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New England Patriots a team that most love to hate

By
Art Spander, The Sports Xchange
New England Patriots quarterback Tom Brady speaks to the media at Super Bowl LII press conference at North Atrium area of the Mall of America on January 30 in Bloomington, Minnesota. File photo by Kamil Krzaczynski/UPI
New England Patriots quarterback Tom Brady speaks to the media at Super Bowl LII press conference at North Atrium area of the Mall of America on January 30 in Bloomington, Minnesota. File photo by Kamil Krzaczynski/UPI | License Photo

MINNEAPOLIS -- The man on the phone was adamant. "Anybody but the Patriots," he said. Which in this case leaves only the Philadelphia Eagles, whose popularity in Super Bowl LII is based on the New England Patriots' widespread unpopularity.

"I know 30 other cities are not rooting for us," said Patriots quarterback Tom Brady, one short of the correct total. "That's OK. That's the way it's going to be."

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In golf and tennis, the favorite is, well, the favorite. All is right if Serena Williams or Roger Federer win. Or if Arnie or Jack or Tiger won. But for other sports the hope is for the underdog.

"I've been on both sides of that," said Brady. "In 2001, we were very much the underdog. Nobody expected much of us."

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He meant the 2001 season, the 2002 Super Bowl, XXXVI. The Patriots beat the Rams, then the St. Louis Rams, and then kept playing and kept winning. And kept a great many people who didn't live in Massachusetts, Rhode Island or, surprisingly, North Dakota, desperately wishing they would lose.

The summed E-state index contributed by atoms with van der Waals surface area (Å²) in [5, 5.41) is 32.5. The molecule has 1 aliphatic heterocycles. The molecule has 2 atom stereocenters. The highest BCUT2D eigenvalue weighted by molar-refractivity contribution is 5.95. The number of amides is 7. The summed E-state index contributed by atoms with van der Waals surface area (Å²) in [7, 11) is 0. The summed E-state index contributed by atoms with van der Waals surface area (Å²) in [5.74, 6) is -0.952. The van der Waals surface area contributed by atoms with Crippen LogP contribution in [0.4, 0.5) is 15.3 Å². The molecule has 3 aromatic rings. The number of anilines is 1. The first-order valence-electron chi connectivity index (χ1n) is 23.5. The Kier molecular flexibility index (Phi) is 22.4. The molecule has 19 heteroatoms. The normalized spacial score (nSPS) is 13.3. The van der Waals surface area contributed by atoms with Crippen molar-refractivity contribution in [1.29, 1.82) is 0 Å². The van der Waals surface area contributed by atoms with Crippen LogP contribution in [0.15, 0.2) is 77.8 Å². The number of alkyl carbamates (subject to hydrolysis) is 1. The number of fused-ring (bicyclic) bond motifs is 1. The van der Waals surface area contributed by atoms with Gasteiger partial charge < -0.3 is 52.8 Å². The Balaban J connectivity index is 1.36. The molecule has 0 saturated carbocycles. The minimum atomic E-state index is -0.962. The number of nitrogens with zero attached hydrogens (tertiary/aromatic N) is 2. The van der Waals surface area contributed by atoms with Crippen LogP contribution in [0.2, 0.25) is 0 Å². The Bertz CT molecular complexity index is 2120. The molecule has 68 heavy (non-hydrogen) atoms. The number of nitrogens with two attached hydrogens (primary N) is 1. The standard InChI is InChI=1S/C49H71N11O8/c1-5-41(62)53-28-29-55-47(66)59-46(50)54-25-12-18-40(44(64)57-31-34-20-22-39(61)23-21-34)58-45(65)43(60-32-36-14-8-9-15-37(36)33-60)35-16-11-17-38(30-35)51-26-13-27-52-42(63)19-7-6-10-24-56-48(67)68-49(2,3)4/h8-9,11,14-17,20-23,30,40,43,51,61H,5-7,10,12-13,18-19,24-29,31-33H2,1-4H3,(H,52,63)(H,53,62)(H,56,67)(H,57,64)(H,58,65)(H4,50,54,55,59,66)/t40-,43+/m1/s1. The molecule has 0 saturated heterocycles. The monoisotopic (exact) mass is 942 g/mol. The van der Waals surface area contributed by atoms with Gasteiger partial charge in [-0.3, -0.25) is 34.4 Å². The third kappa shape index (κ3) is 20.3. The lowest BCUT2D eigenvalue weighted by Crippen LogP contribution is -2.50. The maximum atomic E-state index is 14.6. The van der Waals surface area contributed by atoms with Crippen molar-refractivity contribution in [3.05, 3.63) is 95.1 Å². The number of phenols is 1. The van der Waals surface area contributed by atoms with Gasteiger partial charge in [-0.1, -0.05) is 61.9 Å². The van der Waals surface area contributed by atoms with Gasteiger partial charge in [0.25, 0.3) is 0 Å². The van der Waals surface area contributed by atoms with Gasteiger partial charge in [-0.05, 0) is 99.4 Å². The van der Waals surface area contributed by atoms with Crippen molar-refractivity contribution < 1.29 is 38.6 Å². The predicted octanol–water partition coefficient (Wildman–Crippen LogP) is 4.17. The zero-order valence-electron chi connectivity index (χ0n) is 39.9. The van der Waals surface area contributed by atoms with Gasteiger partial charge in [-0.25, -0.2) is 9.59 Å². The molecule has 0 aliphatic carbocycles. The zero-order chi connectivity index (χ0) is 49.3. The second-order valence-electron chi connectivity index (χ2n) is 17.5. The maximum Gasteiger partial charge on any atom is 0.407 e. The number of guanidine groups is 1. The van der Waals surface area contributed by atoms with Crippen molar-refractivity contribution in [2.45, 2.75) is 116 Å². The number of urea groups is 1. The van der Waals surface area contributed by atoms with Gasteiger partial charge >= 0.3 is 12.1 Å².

A recent Twitter poll showed most of America is firmly against the Patriots. Of course.

It was that way with the New York Yankees of the early 1950s. With the Chicago Bulls of the 1980s. Maybe with the San Francisco 49ers of the '80s, the team Brady cheered for growing up in San Mateo, if the 49ers were a trifle more lovable than the Patriots who, like their coach, are so relentlessly efficient and cold.

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You've heard the cliche: Everyone loves a winner. Not if the winner wins all the time. "Then you almost never please anyone, including your own fans, who want you to win by more points," said the great UCLA basketball coach John Wooden. "No matter what you do, it isn't enough."

What the Patriots have done is almost too much. They have been in three straight Super Bowls, three of the last four, four of the last seven, five of the last 11. They have developed a dynasty and from those who seek a new champion an antipathy.

When the Patriots defeated the Jacksonville Jaguars in the AFC Championship Game, the biased New York Post, ran this back-page headline: WORST SUPER BOWL EVER. Only from a New York point of view to be sure.

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New York, Atlanta, Seattle, Chicago, they are all envious, all jealous. The New York Giants beat the Patriots in two of those Super Bowls, but that's almost so long ago that it's not to remembered by anybody west of New Jersey.

Al Davis, the late owner and generalissimo of the Oakland Raiders, used to delight in the days Raiders were a league power. "We'd come out of the locker room in Denver or San Diego, and everyone booed. I thought that was a sign of respect."

Davis was a believer in centuries old advice from Machiavelli, "that it's better to be feared than loved." The Patriots may not be feared -- appreciated might be a better description -- and other than their own fans they definitely are not loved.

"We play to win," Brady reminded a media horde. "We want to win every game we play."

They have won enough of those games to have others wanting them never to win again.

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